Home insurance prices are going up this year, especially on LI. We could see an increase anywhere from 10% to 30%. Newsday's business reporter Jonathan LaMantia reports. Credit: Newsday/John Paraskevas

Never mind the recent earthquake. Long Islanders may be trembling when they renew their homeowners’ insurance premiums this year.

A national report by comparison shopping site Insurify projected home insurance prices will increase by 6% this year in the U.S.

Local brokers say Long Island homeowners could see even larger increases. Robyn Sutnick, an insurance broker at Denis A. Miller Insurance Agency in Long Beach, said she wishes she could tell her clients they would only see a 6% increase. She estimated local homeowners could face between a 15% to 25% hike.

“We're seeing crazy increases, especially these past six months,” Sutnick said. “I've been in this business 30 years, and this is probably the tightest market I've seen.”

Homeowners who want to switch to find a better rate also have fewer options, she said.

“You go to certain areas, especially like Long Beach, a coastal area, and there may be two or three admitted companies writing in the area as opposed to 10 that we had three years ago,” she said. Inflation in building costs has been a major driver of increases.

David Levine, owner of Newbrook Insurance Agency in Port Jefferson Station, said he’s telling clients to expect at least a 10% higher premium, while some are seeing increases up to 30%.

“When possible we will move them to a new company, but it’s not one or two companies that are taking the rate increases, it’s the whole industry,” Levine said.

Big losses have made insurers more careful about the risks they take. The property and casualty insurance industry reported its largest underwriting loss in a decade last year, at $38 billion, because of weather-related losses, inflation and higher reinsurance costs, according to credit rating agency A.M. Best. Insurers pay for reinsurance to protect themselves from catastrophic events, such as hurricanes and wildfires.

Underwriting losses occur when premiums don't cover insurers' claims and expenses. The industry was still profitable because insurers earned more than $70 billion last year in investment income, according to A.M. Best.

Insurify projects the average U.S. home insurance premium will rise 6% to $2,522, with disaster-prone Florida projected to see an average premium of $11,759.

The average in New York State is projected to increase 6% as well to $2,404, but Chase Gardner, data insights manager at Insurify, noted that lower-risk areas in upstate New York bring down that average.

Gardner said Long Island, with its risk of coastal storms, has higher-than-average premiums. He compared Patchogue, where Insurify estimated a premium of nearly $2,800 at the end of 2023 to Ithaca, where the same policy would cost about $1,200.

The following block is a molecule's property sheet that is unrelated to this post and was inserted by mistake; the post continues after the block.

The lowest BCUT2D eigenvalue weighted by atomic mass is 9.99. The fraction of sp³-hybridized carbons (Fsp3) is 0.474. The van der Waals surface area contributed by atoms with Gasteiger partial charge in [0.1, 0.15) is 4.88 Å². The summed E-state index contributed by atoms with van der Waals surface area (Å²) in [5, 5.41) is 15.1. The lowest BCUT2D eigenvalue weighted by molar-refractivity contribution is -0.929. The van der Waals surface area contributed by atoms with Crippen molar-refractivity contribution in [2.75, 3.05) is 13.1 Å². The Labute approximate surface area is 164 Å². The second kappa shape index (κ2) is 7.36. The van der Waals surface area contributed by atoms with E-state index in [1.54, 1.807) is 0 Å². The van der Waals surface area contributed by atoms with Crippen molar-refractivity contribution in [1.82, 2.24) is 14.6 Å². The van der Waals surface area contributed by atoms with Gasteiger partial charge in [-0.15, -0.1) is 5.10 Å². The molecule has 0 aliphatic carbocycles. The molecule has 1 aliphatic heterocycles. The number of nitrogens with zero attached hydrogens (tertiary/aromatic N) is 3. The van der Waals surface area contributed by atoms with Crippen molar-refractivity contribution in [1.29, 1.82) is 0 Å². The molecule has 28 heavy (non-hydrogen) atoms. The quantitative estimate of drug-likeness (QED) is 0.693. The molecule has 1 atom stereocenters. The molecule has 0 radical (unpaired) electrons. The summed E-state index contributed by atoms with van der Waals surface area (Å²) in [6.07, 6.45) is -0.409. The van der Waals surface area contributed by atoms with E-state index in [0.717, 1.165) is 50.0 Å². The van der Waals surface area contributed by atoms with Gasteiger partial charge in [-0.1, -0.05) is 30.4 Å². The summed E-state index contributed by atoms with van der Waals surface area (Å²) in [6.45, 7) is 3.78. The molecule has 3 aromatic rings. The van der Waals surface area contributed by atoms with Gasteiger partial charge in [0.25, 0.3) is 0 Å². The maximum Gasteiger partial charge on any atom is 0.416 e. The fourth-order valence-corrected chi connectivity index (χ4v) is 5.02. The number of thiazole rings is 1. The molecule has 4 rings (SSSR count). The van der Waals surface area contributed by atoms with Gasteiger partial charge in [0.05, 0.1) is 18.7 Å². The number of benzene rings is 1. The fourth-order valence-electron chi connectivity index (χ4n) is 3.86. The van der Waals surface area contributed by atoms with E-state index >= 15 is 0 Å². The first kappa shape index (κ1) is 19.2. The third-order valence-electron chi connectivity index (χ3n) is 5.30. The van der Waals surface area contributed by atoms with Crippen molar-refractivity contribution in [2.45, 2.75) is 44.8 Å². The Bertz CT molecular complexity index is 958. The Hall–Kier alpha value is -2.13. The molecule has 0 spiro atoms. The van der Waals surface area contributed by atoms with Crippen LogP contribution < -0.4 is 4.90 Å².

Insurify generated those insurance quotes based on $300,000 in dwelling coverage with a $1,000 deductible. Local brokers said that level of coverage would be insufficient for many Long Island homes.

“Looking out on Long Island, rates there are going to be some of the highest in the state and above the national average,” said Chase Gardner, data insights manager at Insurify. “A lot of that has to do with the weather risk in the area, with severe weather events becoming more frequent and severe under climate change.”

A common misconception is that surging home prices drive higher insurance premiums. It’s actually the cost to rebuild a home that affects premiums, Gardner said.

“Building materials play a much larger role than home values,” Gardner said.

Gardner added that areas such as Long Island where the housing stock is older tend to be more expensive to insure.

The cost of construction materials was 20% higher in February than in the months before the pandemic disrupted the U.S. economy in 2020, according to an analysis from Yield Pro, which tracks the multifamily housing market.

“The cost to rebuild or repair or replace any type of property today is just much more expensive than it was just a few years ago,” said James Sutton, a broker and owner of the James F. Sutton Agency in East Islip.

Sutton said he expects clients to see increases from 10% to 20% this year. He said the insurance market tends to operate in cycles, in which premiums rise to recoup losses but eventually insurers lower prices to attract more policyholders

“We’re still in the midst of what’s happened over the last few years,” he said, referring to the surge in inflation after the pandemic. “It’s probably going to take another year or two for all the issues to be worked out of the system.”

But he cautioned premiums are not likely to return to where they were before the pandemic. “We will not go back to where the rates were four years ago because costs are staying where they are,” he said.

As for earthquakes, Sutnick recommends Long Islanders check their policies if they're worried about future risk. 

“It's an exclusion on most policies, but you can always add it back on,” she said. 

Never mind the recent earthquake. Long Islanders may be trembling when they renew their homeowners’ insurance premiums this year.